Guitarist Nels Cline is a perplexing musician to contemplate, in the best sense of the term, which comes to us from the Latin words plexus and perplexus meaning "interwoven" and "entangled," respectively. The consequent sense of bewilderment is also applicable, as Cline is hard to pigeonhole. His lines often involve layering and multi-timbral kinds of qualities that he manipulates so masterfully. Cline is joined by the equally perplexing bassist William Parker and Thollem McDonas on piano on this release, which features a 38-minute diptych of tunes entitled "Life in the World" and "World in a Life."
The album title comes from the venue where the music was recorded, the Gowanus Arts Building in Brooklyn, New York, and the session evidently allowed for a free rendering of the entanglements of the creative imaginations of these players in this session that gives listeners a couple of hypnotic, paradoxically understated and intense tracks.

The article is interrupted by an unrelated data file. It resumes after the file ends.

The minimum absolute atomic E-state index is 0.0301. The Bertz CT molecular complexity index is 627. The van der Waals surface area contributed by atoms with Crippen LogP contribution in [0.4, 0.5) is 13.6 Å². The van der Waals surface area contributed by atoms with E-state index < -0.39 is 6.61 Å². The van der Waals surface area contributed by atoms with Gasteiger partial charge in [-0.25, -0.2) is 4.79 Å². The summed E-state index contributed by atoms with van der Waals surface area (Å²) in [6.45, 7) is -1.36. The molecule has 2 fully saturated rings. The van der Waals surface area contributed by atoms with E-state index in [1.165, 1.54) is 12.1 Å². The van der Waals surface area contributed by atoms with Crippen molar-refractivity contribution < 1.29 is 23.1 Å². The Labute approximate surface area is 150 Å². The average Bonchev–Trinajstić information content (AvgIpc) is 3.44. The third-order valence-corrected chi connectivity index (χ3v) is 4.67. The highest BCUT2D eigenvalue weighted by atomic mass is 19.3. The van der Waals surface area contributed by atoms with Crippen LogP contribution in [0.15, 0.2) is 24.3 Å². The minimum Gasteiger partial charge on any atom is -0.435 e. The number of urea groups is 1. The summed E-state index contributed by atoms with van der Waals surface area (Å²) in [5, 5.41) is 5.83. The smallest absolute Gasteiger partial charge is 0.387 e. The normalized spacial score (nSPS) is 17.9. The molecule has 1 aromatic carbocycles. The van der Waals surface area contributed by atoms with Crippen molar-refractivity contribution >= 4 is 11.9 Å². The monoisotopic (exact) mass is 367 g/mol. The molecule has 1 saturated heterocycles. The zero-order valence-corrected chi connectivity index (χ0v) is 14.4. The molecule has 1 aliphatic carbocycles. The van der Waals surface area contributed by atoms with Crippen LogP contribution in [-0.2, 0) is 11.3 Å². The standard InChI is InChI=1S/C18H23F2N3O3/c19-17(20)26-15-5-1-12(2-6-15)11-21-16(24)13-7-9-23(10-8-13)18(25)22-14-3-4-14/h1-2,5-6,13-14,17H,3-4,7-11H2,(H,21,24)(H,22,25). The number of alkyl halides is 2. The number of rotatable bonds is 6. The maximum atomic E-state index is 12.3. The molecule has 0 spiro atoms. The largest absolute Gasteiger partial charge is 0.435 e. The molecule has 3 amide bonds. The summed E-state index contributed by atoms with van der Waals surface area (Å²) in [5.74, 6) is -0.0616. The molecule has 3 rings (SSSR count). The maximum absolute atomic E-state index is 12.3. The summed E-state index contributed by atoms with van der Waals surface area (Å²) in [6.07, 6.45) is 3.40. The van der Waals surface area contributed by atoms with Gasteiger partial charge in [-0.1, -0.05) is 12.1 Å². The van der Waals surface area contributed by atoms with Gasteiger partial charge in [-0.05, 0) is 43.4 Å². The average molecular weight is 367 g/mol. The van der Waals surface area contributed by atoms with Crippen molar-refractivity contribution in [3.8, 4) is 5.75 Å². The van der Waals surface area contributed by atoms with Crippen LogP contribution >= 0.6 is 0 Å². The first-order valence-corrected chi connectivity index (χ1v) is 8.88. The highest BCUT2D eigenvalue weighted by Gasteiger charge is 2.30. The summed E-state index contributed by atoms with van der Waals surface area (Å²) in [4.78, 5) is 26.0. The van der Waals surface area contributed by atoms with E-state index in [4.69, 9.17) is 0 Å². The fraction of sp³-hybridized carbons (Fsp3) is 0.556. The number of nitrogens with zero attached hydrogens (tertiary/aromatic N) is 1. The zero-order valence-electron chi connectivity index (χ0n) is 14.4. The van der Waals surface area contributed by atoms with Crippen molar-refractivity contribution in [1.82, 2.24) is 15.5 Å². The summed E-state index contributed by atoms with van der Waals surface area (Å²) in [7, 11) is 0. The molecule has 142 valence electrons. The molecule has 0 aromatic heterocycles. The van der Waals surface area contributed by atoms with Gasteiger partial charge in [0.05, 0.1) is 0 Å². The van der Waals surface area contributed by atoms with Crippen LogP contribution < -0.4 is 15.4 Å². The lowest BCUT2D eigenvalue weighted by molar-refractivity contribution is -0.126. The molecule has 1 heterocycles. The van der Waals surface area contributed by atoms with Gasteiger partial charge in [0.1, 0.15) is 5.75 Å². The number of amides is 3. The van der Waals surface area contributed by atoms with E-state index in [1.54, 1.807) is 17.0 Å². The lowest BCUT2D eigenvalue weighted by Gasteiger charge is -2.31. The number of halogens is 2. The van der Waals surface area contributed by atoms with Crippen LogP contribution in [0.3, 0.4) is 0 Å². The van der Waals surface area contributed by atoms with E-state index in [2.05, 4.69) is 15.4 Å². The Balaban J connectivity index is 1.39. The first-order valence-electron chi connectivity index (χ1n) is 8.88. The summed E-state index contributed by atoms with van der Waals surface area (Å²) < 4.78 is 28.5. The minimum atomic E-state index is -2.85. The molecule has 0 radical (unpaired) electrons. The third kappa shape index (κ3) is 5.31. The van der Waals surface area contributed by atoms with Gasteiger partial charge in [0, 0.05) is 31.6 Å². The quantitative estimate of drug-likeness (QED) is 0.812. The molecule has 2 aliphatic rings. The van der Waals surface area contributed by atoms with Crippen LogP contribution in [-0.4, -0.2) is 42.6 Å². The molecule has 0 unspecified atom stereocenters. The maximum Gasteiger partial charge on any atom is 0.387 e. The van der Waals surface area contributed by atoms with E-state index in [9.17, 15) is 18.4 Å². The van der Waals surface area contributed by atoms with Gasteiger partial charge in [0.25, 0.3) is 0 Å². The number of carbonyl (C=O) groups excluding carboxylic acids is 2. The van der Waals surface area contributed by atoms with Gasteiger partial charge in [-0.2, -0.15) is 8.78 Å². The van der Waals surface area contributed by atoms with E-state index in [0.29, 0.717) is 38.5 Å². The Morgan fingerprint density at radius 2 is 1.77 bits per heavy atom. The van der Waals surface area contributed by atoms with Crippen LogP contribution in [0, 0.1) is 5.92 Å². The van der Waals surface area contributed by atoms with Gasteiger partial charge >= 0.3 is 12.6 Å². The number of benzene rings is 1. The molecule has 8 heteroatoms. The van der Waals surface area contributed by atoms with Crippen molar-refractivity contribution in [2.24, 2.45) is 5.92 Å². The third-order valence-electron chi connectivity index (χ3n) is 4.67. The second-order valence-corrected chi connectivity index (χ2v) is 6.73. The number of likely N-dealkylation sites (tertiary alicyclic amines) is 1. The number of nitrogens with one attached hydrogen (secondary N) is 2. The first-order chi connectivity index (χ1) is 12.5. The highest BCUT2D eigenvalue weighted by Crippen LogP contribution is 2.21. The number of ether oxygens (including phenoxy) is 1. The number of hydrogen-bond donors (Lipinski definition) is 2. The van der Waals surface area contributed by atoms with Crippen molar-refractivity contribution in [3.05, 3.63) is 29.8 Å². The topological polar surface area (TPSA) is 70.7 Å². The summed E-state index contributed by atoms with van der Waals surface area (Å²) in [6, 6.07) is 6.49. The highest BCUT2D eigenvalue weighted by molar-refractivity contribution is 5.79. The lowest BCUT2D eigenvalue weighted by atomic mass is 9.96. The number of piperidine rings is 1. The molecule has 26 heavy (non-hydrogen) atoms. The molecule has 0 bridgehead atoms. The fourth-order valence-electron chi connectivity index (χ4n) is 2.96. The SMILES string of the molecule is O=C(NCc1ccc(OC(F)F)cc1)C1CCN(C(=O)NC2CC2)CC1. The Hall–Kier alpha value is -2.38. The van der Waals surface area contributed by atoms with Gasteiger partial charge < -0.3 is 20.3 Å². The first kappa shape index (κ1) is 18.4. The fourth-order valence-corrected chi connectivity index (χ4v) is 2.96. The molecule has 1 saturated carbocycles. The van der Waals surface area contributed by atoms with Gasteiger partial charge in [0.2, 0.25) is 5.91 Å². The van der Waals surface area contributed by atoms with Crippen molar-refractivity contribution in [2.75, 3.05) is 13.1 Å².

While entanglements are not usually desirable and attractive, the strands laid out for entanglement here make for an experience of enthralling sonic shapes. Cline's effect-drenched playing is nicely contrasted with the straight acoustic piano lines and chords drawn from the vast traditional palette of the instrument, from crystalline Bach-inian lines, to Schuman-esque arpeggios, to Cecil Taylor hurricane-like flurry of notes. There are even some harmonically ambiguous and colorful impressionistic passages and an Ellingtonian sweetness in the voicings at times. Bassist William Parker, for his part, contributes his sure-footed rhythmic sense and timbral richness to the mix, as well as threads of scrapes and bowed passages that stoke the collective composition and help the cohesion of musical ideas happen.
The titles of the two pieces suggest a mirror-image effect. The proportions of the pieces are fairly large, at 18 minutes each, and the strands in the tapestry of sounds that are woven into the fabric of the spontaneous compositions are clearly echoed in each of the inter-referential pieces, the result of complex yet fleet musical thinking in the meeting of these very different, yet highly attuned creative collaborators.
Comments and Feedback: